The Court of the Crimson King

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"The Court of the Crimson King"
Single by King Crimson
from the album In the Court of the Crimson King
A-side"The Court of the Crimson King, Pt. 1"
B-side"The Court of the Crimson King, Pt. 2"
Released12 October 1969 (1969-10-12)
Format7-inch 45 rpm
Recorded21–23 July 1969
GenreProgressive rock[1]
  • 9:25 (album version)
  • 7:16 (edited version)
  • 3:22 (single version, Part One)
  • 4:25 (single version, Part Two)
Composer(s)Ian McDonald
Lyricist(s)Peter Sinfield
Producer(s)King Crimson
King Crimson singles chronology
"The Court of the Crimson King"
"Cat Food"
In the Court of the Crimson King track listing
5 tracks
Side one
  1. "21st Century Schizoid Man"
  2. "I Talk to the Wind"
  3. "Epitaph"
Side two
  1. "Moonchild"
  2. "The Court of the Crimson King"

"The Court of the Crimson King" is the fifth and final track from the British progressive rock band King Crimson's debut album, In the Court of the Crimson King. Also released as a single, it reached #80 on the Billboard Hot 100 charts. Along with "Heartbeat", it is one of the band's only two charting singles in the United States.


The track is dominated by a distinct riff, adapted from Samuel Barber's "Essay for Orchestra" (1938), performed on the Mellotron; the main part of the song is split up into four stanzas, divided by an instrumental section called "The Return of the Fire Witch." The song climaxes at seven minutes, but continues with a little reprise, called "The Dance of the Puppets," before ending on an abrupt and free time scale.[clarification needed] The music was composed by Ian McDonald, and the lyrics were written by Peter Sinfield.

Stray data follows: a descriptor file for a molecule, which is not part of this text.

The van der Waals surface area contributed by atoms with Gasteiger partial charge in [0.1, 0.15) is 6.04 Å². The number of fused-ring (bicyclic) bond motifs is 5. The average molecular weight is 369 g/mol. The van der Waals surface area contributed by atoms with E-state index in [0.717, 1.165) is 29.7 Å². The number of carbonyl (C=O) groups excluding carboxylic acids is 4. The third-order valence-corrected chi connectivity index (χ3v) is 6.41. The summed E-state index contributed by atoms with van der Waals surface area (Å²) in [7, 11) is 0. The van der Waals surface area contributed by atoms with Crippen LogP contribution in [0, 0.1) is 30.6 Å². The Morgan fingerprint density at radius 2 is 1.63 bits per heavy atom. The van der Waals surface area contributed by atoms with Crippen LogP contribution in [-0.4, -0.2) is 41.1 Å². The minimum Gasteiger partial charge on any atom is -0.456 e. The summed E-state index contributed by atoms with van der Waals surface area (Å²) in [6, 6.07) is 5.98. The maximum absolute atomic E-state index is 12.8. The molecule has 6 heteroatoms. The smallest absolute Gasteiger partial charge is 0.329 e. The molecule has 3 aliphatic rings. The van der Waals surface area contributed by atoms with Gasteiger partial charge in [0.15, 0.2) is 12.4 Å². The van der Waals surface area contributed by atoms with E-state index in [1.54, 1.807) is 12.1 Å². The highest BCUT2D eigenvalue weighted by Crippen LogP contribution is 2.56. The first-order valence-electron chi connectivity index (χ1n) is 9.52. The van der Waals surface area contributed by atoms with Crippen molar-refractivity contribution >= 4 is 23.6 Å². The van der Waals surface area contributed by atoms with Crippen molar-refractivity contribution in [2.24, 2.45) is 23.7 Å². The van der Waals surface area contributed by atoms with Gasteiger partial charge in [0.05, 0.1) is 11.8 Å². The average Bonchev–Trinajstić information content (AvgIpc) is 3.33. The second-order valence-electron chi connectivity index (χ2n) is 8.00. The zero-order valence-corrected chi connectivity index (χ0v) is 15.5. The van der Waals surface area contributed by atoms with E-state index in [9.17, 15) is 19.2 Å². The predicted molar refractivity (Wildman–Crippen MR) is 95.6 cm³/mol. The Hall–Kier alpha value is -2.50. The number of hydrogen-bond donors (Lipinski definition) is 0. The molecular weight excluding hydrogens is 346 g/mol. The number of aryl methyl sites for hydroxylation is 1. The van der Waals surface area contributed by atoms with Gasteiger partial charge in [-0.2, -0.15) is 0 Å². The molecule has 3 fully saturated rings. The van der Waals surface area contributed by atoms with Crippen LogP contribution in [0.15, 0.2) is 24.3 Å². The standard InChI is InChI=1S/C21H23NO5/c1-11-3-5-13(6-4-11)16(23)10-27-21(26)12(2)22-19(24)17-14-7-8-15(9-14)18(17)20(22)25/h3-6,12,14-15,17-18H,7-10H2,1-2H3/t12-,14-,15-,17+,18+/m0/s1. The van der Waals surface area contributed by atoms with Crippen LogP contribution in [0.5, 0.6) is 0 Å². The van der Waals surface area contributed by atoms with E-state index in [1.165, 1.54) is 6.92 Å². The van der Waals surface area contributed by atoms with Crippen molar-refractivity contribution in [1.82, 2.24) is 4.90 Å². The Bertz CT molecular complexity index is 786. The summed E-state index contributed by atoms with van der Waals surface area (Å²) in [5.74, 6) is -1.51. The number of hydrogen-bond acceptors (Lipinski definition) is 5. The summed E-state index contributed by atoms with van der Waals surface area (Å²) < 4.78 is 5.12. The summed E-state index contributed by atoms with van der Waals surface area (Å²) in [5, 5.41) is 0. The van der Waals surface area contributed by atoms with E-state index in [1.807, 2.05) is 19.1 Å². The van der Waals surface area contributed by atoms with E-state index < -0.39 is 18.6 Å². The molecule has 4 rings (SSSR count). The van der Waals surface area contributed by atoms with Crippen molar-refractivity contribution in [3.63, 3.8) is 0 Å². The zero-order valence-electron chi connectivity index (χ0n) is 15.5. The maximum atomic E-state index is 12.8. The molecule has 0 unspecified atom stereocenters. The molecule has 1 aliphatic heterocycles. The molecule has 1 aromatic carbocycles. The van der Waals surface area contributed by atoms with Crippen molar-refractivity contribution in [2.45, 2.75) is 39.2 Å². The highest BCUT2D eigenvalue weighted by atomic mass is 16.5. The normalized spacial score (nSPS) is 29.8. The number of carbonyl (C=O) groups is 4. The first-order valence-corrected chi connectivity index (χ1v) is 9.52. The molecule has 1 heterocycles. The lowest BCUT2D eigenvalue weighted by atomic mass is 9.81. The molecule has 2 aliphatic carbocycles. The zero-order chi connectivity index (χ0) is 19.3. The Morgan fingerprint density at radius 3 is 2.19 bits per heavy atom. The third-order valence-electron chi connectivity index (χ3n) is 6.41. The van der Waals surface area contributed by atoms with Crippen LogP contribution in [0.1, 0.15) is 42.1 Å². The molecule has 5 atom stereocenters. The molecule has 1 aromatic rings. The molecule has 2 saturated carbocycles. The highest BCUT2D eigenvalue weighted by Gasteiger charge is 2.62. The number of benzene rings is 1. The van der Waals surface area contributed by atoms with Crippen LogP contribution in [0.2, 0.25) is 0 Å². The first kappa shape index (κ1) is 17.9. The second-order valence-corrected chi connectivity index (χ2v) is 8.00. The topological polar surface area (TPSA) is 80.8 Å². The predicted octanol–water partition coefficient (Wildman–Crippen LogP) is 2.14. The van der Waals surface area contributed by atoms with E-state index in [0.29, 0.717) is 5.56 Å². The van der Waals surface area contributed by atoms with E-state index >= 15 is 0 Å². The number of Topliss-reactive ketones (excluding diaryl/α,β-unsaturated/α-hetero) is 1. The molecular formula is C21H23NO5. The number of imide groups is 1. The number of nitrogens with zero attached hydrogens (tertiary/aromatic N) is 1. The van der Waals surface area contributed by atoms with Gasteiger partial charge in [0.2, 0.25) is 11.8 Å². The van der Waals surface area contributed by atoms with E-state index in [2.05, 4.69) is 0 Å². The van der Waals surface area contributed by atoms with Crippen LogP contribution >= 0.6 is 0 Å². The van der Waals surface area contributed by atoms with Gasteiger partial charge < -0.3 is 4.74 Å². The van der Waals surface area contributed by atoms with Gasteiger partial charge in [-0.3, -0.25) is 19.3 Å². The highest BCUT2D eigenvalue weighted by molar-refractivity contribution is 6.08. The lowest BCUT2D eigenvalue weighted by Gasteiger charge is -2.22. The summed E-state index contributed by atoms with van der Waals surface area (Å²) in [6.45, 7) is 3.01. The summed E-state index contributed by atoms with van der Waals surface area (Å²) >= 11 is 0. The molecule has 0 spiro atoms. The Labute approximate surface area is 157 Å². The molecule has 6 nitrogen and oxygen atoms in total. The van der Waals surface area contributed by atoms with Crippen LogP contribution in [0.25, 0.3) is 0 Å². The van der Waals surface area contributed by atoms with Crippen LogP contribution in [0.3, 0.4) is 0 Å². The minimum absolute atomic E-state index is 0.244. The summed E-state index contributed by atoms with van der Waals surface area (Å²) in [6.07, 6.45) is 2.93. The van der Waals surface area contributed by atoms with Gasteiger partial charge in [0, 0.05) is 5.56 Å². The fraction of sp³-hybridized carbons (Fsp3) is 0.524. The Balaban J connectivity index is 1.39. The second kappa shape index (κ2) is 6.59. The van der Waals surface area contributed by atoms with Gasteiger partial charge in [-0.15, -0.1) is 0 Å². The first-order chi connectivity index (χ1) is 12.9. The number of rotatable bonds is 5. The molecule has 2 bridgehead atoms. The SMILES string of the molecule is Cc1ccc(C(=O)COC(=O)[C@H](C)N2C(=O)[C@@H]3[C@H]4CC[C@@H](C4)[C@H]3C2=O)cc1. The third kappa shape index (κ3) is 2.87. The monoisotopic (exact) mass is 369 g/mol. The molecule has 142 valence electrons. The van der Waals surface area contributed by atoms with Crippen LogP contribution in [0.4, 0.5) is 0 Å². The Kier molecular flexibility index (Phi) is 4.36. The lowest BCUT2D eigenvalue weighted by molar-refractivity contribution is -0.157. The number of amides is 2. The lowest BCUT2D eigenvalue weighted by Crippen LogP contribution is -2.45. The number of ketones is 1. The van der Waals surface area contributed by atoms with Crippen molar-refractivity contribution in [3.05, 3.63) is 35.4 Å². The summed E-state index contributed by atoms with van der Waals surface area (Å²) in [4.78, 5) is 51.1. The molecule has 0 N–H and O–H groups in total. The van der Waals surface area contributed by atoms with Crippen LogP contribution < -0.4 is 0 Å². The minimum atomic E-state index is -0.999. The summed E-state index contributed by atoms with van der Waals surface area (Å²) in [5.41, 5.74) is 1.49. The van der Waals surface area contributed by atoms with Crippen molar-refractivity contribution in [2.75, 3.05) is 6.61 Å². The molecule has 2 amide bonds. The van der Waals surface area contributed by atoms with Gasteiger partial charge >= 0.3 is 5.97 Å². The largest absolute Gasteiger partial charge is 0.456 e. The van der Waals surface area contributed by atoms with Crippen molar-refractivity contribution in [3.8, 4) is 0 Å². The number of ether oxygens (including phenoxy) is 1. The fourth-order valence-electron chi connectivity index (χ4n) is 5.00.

Chart (1970) Peak
U.S. Billboard Hot 100 80[2]


  • Doc Severinsen covered the song for his 1970 album Doc Severinsen's Closet.
  • A French version, "La cour du roi musicien," performed by René Joly, used what sounds like a full orchestra instead of a Mellotron. It was released on the Pathé label in 1972.
  • It has been covered by British heavy metal band Saxon on their 2001 album Killing Ground.
  • The song was covered by Asia on their 2006 reunion tour.
  • The song was covered by King Crimson members Ian McDonald and John Wetton with Steve Hackett on Hackett's Tokyo Tapes and by Greg Lake featuring Gary Moore on Lake's Live at Hammersmith Odeon 1981 live album released by King Biscuit Records in 1996.
  • The song was covered live by Howard Stern's in-studio band The Losers. Their performance won a Battle of the Bands contest against Tina Yothers and her band Jaded, who performed one of their original songs. (It was unknown, as of the middle of September 2017, whether any recordings of that Battle Of Bands existed.)
  • The song, sung by original lead vocalist Greg Lake, was featured in the set list during the seventh edition tour of Ringo Starr & His All-Starr Band in 2001.
  • Eläkeläiset covered the song on their 2012 album Humppasheikkailu as Humpan Kuninkaan Hovissa; this is a reference either to the album the song is originally from or to the song itself, as it roughly translates to "In the Hall of the Humppa King)."
  • Connecticut-based AOR band Arc Angel covered the song on their debut self-titled album.
  • The song was covered by The Claypool Lennon Delirium on their EP, Lime and Limpid Green.

In popular culture[edit]

In film[edit]

  • The track was used in the 2006 dystopian film Children of Men, appearing on its soundtrack.
  • The instrumental part of the song can be heard in the French movie Cinéman.
  • The track was used in background of the Bengali movie Dutta vs Dutta.

In television[edit]

  • It is heard briefly in the first episode of the Red Riding trilogy.
  • The song is also used widely in the Canadian television series Kenny vs. Spenny.

In video games[edit]


  1. ^ Murphy, Sean (22 May 2011). "The 25 Best Progressive Rock Songs of All Time". PopMatters. Retrieved 31 July 2016.
  2. ^ "Hot 100 entry". Billboard. Retrieved November 14, 2017.

External links[edit]